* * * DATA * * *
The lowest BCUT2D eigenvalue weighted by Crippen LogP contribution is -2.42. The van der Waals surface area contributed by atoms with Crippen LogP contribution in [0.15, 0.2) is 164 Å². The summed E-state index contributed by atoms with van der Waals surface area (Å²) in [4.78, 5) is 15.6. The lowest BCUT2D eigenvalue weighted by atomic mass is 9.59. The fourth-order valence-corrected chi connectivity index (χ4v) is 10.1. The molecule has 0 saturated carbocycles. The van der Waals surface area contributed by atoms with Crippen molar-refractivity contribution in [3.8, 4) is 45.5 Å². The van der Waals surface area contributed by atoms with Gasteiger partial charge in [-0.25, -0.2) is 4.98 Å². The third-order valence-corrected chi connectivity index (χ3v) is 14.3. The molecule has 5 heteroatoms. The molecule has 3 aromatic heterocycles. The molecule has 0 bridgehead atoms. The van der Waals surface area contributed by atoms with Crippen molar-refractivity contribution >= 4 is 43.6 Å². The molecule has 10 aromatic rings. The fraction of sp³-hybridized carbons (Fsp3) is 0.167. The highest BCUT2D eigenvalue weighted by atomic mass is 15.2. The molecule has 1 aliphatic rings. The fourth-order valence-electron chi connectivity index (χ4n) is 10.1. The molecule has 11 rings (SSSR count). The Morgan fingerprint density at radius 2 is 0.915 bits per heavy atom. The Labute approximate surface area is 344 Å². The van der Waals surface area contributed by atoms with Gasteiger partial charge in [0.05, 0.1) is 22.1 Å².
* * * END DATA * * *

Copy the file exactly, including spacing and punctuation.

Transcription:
The lowest BCUT2D eigenvalue weighted by Crippen LogP contribution is -2.42. The van der Waals surface area contributed by atoms with Crippen LogP contribution in [0.15, 0.2) is 164 Å². The summed E-state index contributed by atoms with van der Waals surface area (Å²) in [4.78, 5) is 15.6. The lowest BCUT2D eigenvalue weighted by atomic mass is 9.59. The fourth-order valence-corrected chi connectivity index (χ4v) is 10.1. The molecule has 0 saturated carbocycles. The van der Waals surface area contributed by atoms with Crippen molar-refractivity contribution in [3.8, 4) is 45.5 Å². The van der Waals surface area contributed by atoms with Gasteiger partial charge in [-0.25, -0.2) is 4.98 Å². The third-order valence-corrected chi connectivity index (χ3v) is 14.3. The molecule has 5 heteroatoms. The molecule has 3 aromatic heterocycles. The molecule has 0 bridgehead atoms. The van der Waals surface area contributed by atoms with Crippen molar-refractivity contribution >= 4 is 43.6 Å². The molecule has 10 aromatic rings. The fraction of sp³-hybridized carbons (Fsp3) is 0.167. The highest BCUT2D eigenvalue weighted by atomic mass is 15.2. The molecule has 1 aliphatic rings. The fourth-order valence-electron chi connectivity index (χ4n) is 10.1. The molecule has 11 rings (SSSR count). The Morgan fingerprint density at radius 2 is 0.915 bits per heavy atom. The Labute approximate surface area is 344 Å². The van der Waals surface area contributed by atoms with Gasteiger partial charge in [0.05, 0.1) is 22.1 Å².